St. Petersburg mint, KM-Y64, Fr-179, Bit-14 (R). Brilliantly lustrous and pleasingly toned, this majestic gold issue from the latter part of Nicholas II's reign is a stunning near-gem. Save for a tiny nick on his neck, there is little in the way of distracting marks at all. Incredibly difficult to encounter so attractive, it is tied with a sparse handful of other specimens at this level, with none currently certified any higher. Wholly worthy of a premium bid and intense adoration during in-hand inspection.
Nicholas II (18 May 1868 – 17 July 1918) was the last Emperor of Russia, ruling from 1 November 1894 until his forced abdication on 15 March 1917. His reign saw the fall of the Russian Empire from being one of the foremost great powers of the world to economic and military collapse. Due to the Khodynka Tragedy, anti-Semitic pogroms, Bloody Sunday, the violent suppression of the 1905 Revolution, the execution of political opponents and his perceived responsibility for the Russo-Japanese War, he was given the nickname Nicholas the Bloody by his political adversaries. Soviet historiography portrayed Nicholas as a weak and incompetent leader, whose decisions led to military defeats and the deaths of millions of his subjects.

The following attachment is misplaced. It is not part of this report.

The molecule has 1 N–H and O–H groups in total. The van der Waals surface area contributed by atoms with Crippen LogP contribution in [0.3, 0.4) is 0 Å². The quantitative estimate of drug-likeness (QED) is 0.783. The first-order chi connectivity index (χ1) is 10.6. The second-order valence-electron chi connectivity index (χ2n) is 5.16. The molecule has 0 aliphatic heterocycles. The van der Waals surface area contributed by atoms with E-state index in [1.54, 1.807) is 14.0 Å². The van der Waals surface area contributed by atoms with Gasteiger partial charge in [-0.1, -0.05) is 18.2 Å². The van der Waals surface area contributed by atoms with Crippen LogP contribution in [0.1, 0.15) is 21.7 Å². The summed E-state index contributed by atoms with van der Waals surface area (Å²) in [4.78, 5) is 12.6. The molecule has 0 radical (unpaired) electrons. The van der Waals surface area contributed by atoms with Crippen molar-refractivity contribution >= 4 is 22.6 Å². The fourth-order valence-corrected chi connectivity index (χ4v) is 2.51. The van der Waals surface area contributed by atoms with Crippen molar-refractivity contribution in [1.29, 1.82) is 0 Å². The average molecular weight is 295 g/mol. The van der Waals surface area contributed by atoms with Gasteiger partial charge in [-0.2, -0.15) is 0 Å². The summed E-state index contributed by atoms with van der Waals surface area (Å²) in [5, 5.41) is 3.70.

Nicholas approved the Russian mobilisation on 30 July 1914, which led to Germany declaring war on Russia on 1 August 1914. It is estimated that around 3,300,000 Russians were killed in the First World War. Following the February Revolution of 1917, Nicholas abdicated on behalf of himself and his son. Nicholas and his family were imprisoned in late summer 1918. With the approval of Lenin, Sverdlov and the rest of the top Bolshevik party leadership, Nicholas and his family were eventually executed on the night of 16–17 July 1918.